No logic in our nuclear allergy

How depressing to see Scott Morrison having to backtrack after making the obvious and sensible remark that nuclear power shouldn’t be off the agenda if it stacks up economically.

Labor environment spokesman Tony Burke bristled at the idea that the most reliable and clean form of energy the world knows should even be discussed. “Nuclear power is against the law in Australia,” he chirped, as if being the only G20 nation to have such a ban were a good idea.

It’s embarrassing to tell people in the US that nuclear energy is banned in Australia. “But don’t you export uranium?” “Umm, yes,” I say, “but flower power has more adherents than nuclear among Australia’s political class.”

In the scramble to lift the share of renewables in the energy mix, the whole point is forgotten: to curb carbon emissions, not erect wind turbines or acres of solar panels for their own sake.

Thankfully, US leaders have moved on from Woodstock. The US government provides grants and research support for US businesses to build better reactors and bolster the country’s scientific edge. Jordi Roglans Ribas, a senior nuclear scientist at Argonne ­laboratory, one of the US’s top research institutions, says developments in small — even micro — nuclear reactors look set to bring down the cost of nuclear power.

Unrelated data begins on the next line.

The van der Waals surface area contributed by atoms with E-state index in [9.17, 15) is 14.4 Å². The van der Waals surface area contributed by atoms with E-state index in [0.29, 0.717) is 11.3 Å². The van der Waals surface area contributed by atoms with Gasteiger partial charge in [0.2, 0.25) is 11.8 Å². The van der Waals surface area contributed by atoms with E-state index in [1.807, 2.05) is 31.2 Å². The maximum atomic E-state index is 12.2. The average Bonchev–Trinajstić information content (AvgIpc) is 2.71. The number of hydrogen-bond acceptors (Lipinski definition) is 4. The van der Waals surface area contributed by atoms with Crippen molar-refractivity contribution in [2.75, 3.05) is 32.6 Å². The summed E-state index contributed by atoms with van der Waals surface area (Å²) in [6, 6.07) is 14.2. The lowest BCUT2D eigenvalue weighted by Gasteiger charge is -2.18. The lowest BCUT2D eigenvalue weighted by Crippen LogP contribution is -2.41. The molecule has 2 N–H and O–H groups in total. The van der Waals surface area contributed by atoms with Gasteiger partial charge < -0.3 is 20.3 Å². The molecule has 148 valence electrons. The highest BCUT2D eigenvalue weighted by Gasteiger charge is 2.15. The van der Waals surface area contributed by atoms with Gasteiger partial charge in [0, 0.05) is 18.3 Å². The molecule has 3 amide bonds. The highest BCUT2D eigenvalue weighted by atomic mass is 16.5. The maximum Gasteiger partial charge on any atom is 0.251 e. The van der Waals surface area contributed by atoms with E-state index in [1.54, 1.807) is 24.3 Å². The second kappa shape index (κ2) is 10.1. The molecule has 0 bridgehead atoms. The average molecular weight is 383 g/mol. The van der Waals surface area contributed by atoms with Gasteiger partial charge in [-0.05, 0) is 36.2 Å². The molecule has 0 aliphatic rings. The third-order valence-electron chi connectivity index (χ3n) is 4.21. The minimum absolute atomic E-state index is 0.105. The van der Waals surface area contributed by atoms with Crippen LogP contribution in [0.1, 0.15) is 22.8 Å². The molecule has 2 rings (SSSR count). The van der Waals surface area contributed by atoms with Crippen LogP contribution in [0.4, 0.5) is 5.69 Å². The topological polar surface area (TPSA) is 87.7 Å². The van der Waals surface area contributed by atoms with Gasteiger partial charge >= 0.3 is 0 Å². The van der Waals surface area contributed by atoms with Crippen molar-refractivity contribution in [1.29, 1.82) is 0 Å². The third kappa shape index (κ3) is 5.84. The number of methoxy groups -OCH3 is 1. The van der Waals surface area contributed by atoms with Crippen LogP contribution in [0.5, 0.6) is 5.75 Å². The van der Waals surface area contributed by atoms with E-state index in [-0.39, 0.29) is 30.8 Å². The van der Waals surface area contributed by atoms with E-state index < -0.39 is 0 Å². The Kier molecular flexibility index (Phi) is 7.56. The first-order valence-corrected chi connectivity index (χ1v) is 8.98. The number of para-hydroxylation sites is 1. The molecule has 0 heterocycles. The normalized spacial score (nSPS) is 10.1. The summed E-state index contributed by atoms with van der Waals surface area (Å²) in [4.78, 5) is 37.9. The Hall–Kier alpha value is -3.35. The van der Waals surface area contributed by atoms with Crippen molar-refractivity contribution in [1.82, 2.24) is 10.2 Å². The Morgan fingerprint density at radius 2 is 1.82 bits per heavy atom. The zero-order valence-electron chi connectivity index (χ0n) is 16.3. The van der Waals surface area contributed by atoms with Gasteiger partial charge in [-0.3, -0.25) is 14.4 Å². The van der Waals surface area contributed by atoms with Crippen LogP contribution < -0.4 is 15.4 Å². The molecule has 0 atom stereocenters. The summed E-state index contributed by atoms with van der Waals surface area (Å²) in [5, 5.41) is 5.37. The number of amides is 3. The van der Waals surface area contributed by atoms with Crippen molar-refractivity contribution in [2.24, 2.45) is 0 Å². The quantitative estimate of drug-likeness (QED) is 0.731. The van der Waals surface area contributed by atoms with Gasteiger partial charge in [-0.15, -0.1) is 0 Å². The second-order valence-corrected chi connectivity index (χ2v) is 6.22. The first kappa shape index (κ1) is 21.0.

“There’s been a lot of recent technical work on making nuclear more economically attractive, including by being able to manufacture components of plants in factories and ship them to where you need a reactor,” he tells The Australian.

As part of its “carbon-free power project”, Oregon-based Nuscale is already building a set of small modular reactors for the state of Utah, which should be operational by the mid-2020s. “Our advanced SMR design eliminates two-thirds of previously required safety systems and components found in today’s large reactors,” the company says. Three of these, at about $US250 million ($350m) each, would provide more energy — and reliably — than Australia’s biggest wind farm, according to the Minerals Council.